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Saturday, 25 September 2010 10:18

XFX Secret Weapon tested - HD 5970 Black Edition - 11. Eyefinity Test

Written by Sanjin Rados

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Review: Eyefinity 6 and 4GB memory




Playing games with the picture spanning across more monitors can be done with Nvidia or AMD cards, but although both teams have made significant advances, we’d still refrain from calling them finished articles. In this respect AMD has done much better as cards from HD 5000 series will take up to three monitors (Eyefinity editions will take up to 6) whereas three screens on Nvidia cards require SLI. This means you need two graphics cards (except for the GTX 295 with two DVIs and HDMI) since each GPU can only handle two screens.

Not everything is as grand as it seems though, as AMD Eyefinity requires one of the three monitors to be a DisplayPort version. Naturally, DisplayPort monitors don’t come cheap but thankfully there are alternatives. For ultra high resolutions, the alternative is an active DisplayPort/Dual-Link DVI adapter ($100) whereas for resolutions for up to 1920x1200 you can do with an active DisplayPort/Single-Link DVI which is ($30). Sapphire is one of the first to offer this adapter and you can check it out here.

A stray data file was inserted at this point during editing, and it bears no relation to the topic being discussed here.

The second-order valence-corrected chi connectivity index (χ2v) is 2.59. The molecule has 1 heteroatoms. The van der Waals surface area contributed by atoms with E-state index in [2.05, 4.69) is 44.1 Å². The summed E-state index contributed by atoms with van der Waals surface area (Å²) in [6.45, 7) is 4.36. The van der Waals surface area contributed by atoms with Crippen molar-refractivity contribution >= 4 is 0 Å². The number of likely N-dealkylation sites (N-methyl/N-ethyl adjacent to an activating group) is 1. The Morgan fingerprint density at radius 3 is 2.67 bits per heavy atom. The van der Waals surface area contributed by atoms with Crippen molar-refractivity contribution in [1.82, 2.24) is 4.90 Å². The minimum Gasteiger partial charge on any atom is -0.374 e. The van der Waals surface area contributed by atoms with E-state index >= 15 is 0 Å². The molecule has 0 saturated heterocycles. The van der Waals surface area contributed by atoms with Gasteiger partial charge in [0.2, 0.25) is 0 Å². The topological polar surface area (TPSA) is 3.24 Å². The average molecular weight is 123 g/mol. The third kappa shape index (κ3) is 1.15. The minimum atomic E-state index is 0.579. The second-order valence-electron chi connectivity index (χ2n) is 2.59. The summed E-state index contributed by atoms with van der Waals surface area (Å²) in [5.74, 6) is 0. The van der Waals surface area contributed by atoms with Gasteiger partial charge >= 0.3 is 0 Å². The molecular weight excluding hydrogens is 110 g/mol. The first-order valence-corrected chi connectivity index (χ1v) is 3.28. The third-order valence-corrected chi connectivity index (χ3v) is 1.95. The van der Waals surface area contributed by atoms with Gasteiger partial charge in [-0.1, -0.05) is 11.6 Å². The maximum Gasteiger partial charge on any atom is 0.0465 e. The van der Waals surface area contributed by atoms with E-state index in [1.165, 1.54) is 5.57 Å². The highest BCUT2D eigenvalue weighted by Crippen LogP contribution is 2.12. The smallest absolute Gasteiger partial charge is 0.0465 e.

The active DisplayPort/Single-Link DVI adapter will allow for a resolution of 5760x1200 (landscape) or 3600x1920 (portrait).

XFX ships a few adapters with its HD 5970 4GB Black Edition card, among which you’ll find two passive MiniDP-to-Single-Link DVI, one passive MiniDP-to-HDMI and three miniDP-to-DisplayPort adapters. This means that although the card has six video outs, if your three (or all six) monitors only have DVI ins, you’ll have to look for additional active MiniDP-to-DVI adapters.

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We tested with three 1920x1080 monitors (5760x1080) where one monitor had a DisplayPort video in .

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Gaming at 5760x1080 is much more efficient with XFX HD 5970 4GB as the card not only runs overclocked, but it comes with twice the memory on the reference card.

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(Page 11 of 13)
Last modified on Tuesday, 19 June 2012 13:35
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